- Last Updated on Wednesday, 25 July 2012 15:01
- Published on Wednesday, 25 July 2012 15:01
- Hits: 1417
Most counties, states, and even the Federal Government, tend to be reluctant to use their power of eminent domain. As a rule, they much prefer a straight sale. But, when they can’t get their way, or get the price they want to pay, their next step is eminent domain. That way they can force the sale of the property at what they deem is the prevailing market rate. It can seem heavy handed at times. I remember when I was on the Stafford school board, getting chewed out by a local property owner, because the school system was using eminent domain to purchase a small part of his property to use for a bus lane. It was something we needed. The current traffic pattern was unsafe, but the property owner, felt that knocking off the 12 feet, reduced the value of his remaining property to a level far below what we paid him. I don’t know if was right or not. He might have been, but it was then and there that I understood how personal this issue can be.
- Last Updated on Thursday, 19 July 2012 17:51
- Published on Thursday, 19 July 2012 17:51
- Hits: 1103
Located in the midst of the fish markets, souvenir shops, and sometimes even within sight of visiting cruise ships, the offices of the world’s offshore banks seem out of place. They are in dozens of often exotic and tropical locations. Island nations that provide the banks with the freedom to operate in a way they can’t in much of the developed world. The Cayman Islands host up to 40 offshore banks, Bermuda has just about as many, Britain’s Channel Islands have long been home to offshore accounts, and today these institutions have found homes in the Bahamas, Barbados and as far away as Malta, Cyprus and even Hong Kong.
- Last Updated on Tuesday, 10 July 2012 22:16
- Published on Tuesday, 10 July 2012 22:16
- Hits: 1260
A year ago, Ken Cucinelli, Virginia’s flamboyant and press hungry Attorney General, said he wasn’t interested in running for Governor. It didn’t interest him. With his lawsuits, covering everything from suing the University of Virginia, claiming that it’s research scientists misrepresented climate change data, to filing briefs in support of lawsuits against the Affordable Health Care Act, he seemed to be in his element.
The activist right wing of the Virginia GOP, always a little impatient with the sometimes plodding “Virginia Way,” quickly warmed to their feisty Attorney General. He shot from the hip, said what they were thinking, and was stirring the pot. The ranks of his supporters began to grow and with his new found popularity so did the Attorney General’s ambitions.
- Last Updated on Wednesday, 04 July 2012 00:00
- Published on Wednesday, 04 July 2012 00:00
- Hits: 1129
The notion of independence had been discussed in the Continental Congress for months. While there had been no official debate, the topic was always just below the surface and there were opinions on both sides. Many in Congress, like much of the population, still considered themselves English. They felt that what they were doing in organizing a Congress and then raising an Army was simply to protect their rights as Englishman.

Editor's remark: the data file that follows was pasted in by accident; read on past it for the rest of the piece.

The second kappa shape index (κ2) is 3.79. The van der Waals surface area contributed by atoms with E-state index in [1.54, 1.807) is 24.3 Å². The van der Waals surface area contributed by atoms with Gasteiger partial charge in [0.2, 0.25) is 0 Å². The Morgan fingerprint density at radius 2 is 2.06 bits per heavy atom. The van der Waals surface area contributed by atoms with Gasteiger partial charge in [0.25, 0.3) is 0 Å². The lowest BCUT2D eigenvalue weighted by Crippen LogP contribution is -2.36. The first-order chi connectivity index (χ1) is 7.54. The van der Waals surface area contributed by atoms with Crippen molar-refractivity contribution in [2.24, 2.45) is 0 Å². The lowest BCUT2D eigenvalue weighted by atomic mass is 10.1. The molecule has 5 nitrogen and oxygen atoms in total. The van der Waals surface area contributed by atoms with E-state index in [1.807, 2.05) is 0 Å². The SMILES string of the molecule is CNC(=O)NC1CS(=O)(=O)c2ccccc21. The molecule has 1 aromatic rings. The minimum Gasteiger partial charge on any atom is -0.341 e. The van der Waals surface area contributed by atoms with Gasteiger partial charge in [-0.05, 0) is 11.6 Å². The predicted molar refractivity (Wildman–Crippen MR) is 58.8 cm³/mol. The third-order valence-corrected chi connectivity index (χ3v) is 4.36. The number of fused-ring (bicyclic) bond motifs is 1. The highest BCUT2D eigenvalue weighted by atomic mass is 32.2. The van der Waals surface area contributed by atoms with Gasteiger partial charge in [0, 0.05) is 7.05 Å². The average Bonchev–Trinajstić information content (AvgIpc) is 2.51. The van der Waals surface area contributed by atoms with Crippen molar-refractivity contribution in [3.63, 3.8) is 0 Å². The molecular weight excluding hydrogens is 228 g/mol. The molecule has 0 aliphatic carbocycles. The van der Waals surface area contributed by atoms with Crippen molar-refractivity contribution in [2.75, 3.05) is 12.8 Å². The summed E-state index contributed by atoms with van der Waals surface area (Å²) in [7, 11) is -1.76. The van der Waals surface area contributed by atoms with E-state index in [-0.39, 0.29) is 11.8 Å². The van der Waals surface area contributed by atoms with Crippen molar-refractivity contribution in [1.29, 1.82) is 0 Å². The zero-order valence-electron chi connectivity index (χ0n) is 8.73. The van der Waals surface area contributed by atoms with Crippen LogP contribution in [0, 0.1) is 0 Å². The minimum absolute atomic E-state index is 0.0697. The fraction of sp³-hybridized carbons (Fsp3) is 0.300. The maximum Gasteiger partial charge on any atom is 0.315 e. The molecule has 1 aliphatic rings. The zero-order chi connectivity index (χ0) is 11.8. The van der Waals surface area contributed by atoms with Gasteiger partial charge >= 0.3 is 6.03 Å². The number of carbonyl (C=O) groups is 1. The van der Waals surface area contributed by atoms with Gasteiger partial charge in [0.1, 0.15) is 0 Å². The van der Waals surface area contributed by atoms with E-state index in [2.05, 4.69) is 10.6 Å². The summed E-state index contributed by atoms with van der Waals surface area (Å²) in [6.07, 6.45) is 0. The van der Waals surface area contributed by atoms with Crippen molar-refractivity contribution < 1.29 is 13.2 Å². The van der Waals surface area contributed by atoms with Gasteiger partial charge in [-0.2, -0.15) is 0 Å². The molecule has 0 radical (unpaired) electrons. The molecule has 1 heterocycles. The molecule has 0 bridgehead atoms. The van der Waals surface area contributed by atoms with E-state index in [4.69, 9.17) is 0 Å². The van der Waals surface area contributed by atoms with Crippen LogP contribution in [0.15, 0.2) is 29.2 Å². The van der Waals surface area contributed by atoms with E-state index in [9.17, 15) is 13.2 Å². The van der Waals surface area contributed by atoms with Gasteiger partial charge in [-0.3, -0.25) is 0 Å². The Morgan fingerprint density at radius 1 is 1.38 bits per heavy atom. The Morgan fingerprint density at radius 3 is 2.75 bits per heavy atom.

- Last Updated on Tuesday, 26 June 2012 23:18
- Published on Tuesday, 26 June 2012 23:18
- Hits: 1327
In an 1867 edition of the Scotsman Newspaper, an Edinburgh newspaper that still publishes a daily edition, there is an article titled “Our Visitors.” It mentions the unusual number of people from the Scottish countryside that were visiting Edinburgh. Their dress, manner, and demeanor, seemed a bit out of step with the more cosmopolitan Scottish Capital and the reporter went on to note that they were in town for the Royal Highland Agricultural Show. The Show had been an annual event since 1822 and brought together, much like a state fair does in the United States, almost every facet of Scottish Agriculture.
- Last Updated on Tuesday, 19 June 2012 23:19
- Published on Tuesday, 19 June 2012 23:19
- Hits: 986
It’s been suggested that during the remainder of the 2012 election cycle that we Virginians will watch more political ads on television than we ever have before. That’s hardly something to look forward to, but TV ads, and their sheer quantity, in such a highly competitive election, are likely to be overwhelming.
Of course, we’ve had competitive elections before. That’s nothing new. But this year, we have the Presidential race, and both Romney and Obama consider Virginia a must win, and a Senate race, which is, arguably, even more competitive. None of these campaigns will lack for money. Indeed, campaign spending in the Commonwealth could well set a record with most of the battle, as it so often is, being fought on the airwaves.
It’s not unreasonable to expect that by late October almost every advertisement will be a political ad. That’s kind of a scary thought, and the notion of hoping that the ad break might include, just as a diversion from politics, a deodorant commercial or perhaps even an ad for an injury attorney, is just a bit disquieting.